Buyer demand across Australia has reached a record high despite lockdown restrictions in some states.
Buyer demand and email inquiries surged by 12.2 per cent in August, with views per listing up 46.7 per cent on the same time last year, according to the latest REA Insights Housing Market Indicators Report.
REA Group Director Economic Research Cameron Kusher said all property types recorded an increase in inquires.
Houses rose by 14.5 per cent, units climbed 9.3 per cent and even vacant land recorded an increase of 6.4 per cent.
Developer inquiry also lifted 6 per cent in August to reach an historic high.
Houses maintained the dominant share of inquiries (61.9 per cent), followed by units (29.1 per cent) and then land (9 per cent).
“Limited housing stock available for sale combined with prolonged lockdowns in a number of states and territories has created difficult conditions for buyers,” Mr Kusher said.
“With lockdowns expected to continue in the ACT, NSW and Victoria, we may not see this demand pressure alleviated until seller confidence returns and the volume of new supply increases once lockdowns end.
“This disconnect between the supply of stock for sale and buyer demand is likely to create upwards price pressures.”
Declining stock created surge of views per listing
As the amount of stock for sale declined, demand based on views per listing on realestate.com.au reached an historic high in August to be 46.7 per cent higher year-on-year.
Demand based on the number of views per listing on realestate.com.au increased over the month in all states and territories except for Victoria (down 6.7 per cent) and the ACT (down 3.7 per cent).
South Australia and the Northern Territory saw particularly large monthly increases, at 11.2 per cent and 8.3 per cent respectively.
The ongoing reduction in the volume of stock available for sale coupled with elevated search volumes resulted in record high interest from buyers in August.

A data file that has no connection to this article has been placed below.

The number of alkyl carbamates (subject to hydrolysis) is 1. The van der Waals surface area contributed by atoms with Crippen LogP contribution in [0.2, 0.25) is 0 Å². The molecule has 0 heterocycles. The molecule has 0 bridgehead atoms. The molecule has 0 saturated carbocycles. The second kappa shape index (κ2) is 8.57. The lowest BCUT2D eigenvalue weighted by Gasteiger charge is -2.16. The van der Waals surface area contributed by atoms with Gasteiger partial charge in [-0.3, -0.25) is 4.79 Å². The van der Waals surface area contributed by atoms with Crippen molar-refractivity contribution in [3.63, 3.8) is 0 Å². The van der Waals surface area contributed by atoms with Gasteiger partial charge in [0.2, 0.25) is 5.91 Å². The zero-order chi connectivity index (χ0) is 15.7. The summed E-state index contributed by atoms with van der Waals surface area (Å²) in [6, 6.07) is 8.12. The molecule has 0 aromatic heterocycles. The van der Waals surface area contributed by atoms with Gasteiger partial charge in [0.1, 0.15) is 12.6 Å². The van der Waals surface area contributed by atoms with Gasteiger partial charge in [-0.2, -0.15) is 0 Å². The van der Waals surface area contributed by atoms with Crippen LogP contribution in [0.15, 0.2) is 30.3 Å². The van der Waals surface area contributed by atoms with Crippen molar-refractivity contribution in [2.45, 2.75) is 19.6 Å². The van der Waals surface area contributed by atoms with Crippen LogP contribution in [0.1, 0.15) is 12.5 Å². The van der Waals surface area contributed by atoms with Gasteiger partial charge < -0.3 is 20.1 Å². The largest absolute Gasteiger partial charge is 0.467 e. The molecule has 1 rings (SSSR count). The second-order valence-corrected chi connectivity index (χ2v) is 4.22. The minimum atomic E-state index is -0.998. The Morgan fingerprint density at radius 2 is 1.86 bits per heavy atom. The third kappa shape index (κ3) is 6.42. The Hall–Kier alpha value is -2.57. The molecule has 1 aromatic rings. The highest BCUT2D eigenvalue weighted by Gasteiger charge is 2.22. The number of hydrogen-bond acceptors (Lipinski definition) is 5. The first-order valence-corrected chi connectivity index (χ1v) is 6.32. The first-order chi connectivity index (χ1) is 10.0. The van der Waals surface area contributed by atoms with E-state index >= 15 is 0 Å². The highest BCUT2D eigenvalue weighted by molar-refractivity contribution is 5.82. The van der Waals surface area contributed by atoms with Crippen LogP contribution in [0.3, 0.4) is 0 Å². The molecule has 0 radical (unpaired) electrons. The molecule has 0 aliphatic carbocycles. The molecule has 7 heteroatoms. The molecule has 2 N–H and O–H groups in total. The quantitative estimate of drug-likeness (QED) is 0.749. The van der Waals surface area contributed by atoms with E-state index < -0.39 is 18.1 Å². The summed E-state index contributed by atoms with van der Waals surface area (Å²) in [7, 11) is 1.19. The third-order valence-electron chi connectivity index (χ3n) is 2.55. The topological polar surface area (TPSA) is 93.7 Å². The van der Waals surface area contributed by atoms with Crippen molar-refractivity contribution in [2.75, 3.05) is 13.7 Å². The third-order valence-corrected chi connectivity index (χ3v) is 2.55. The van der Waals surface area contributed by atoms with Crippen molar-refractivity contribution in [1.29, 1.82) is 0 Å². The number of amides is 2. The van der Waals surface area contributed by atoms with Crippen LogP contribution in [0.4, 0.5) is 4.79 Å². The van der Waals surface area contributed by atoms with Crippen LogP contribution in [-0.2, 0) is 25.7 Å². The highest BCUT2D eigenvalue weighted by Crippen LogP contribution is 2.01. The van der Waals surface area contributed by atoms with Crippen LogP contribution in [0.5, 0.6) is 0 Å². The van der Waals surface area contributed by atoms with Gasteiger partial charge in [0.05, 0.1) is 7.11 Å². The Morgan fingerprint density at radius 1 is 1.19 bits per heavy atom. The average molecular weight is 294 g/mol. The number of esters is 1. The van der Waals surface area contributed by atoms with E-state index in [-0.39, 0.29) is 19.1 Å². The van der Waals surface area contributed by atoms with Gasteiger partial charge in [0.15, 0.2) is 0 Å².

Search volumes reached historic highs in Queensland, South Australia and the Northern Territory.
Heightened volumes of search activity over the coming month are likely as lockdowns continue in the ACT, NSW and Victoria.
What are buyers looking for?
In August, 45.1 per cent of combined capital cities searches were for properties between $500,000 and $1 million.
Searches for metro properties above $1 million were at 39 per cent, compared to 34.4 a year earlier.
In regional sectors, half of all searches were for properties between $500,000 and $1 million.
Property seekers are also continuing the trend of searching for three or more bedrooms, highlighting the increased desire for more space.
In August, 68.2 per cent of filtered searches were for properties with a minimum of three bedrooms. This is being seen across capital cities (67.6 per cent) and regional areas (71.1 per cent).
Fewer buyers are seeking inner-city units, many of which have one or two bedrooms.
Median days on market
Of properties sold in August, the median days on site rose to 41 days, up from 39 days in July 2021. This was the longest period since February this year.
With limited new listings coming to market, older stock that may have been for sale for an extended period of time is now being bought, resulting in the overall days on site metric increasing.
Mr Kusher suggested if lockdowns result in new listing volumes remaining low in September, we’d expect that there might be a further increase in days on site.
Despite lockdowns, days on site fell in Sydney over the month. Out of lockdown, South Australia and Tasmania also saw fewer days on site.
Weekly sales results to-date in 2021 are 50.7 per cent higher compared to the same time period last year, and 63.6 per cent higher than the same period in 2019. Although, they are still well below their peak in April of this year.
However, states and territories enduring lengthy lockdowns have started to see sales volumes trend lower over recent months.
Despite more states currently in lockdown than there was a year ago, sales volumes last week were 18.2 per cent higher than over the same week last year.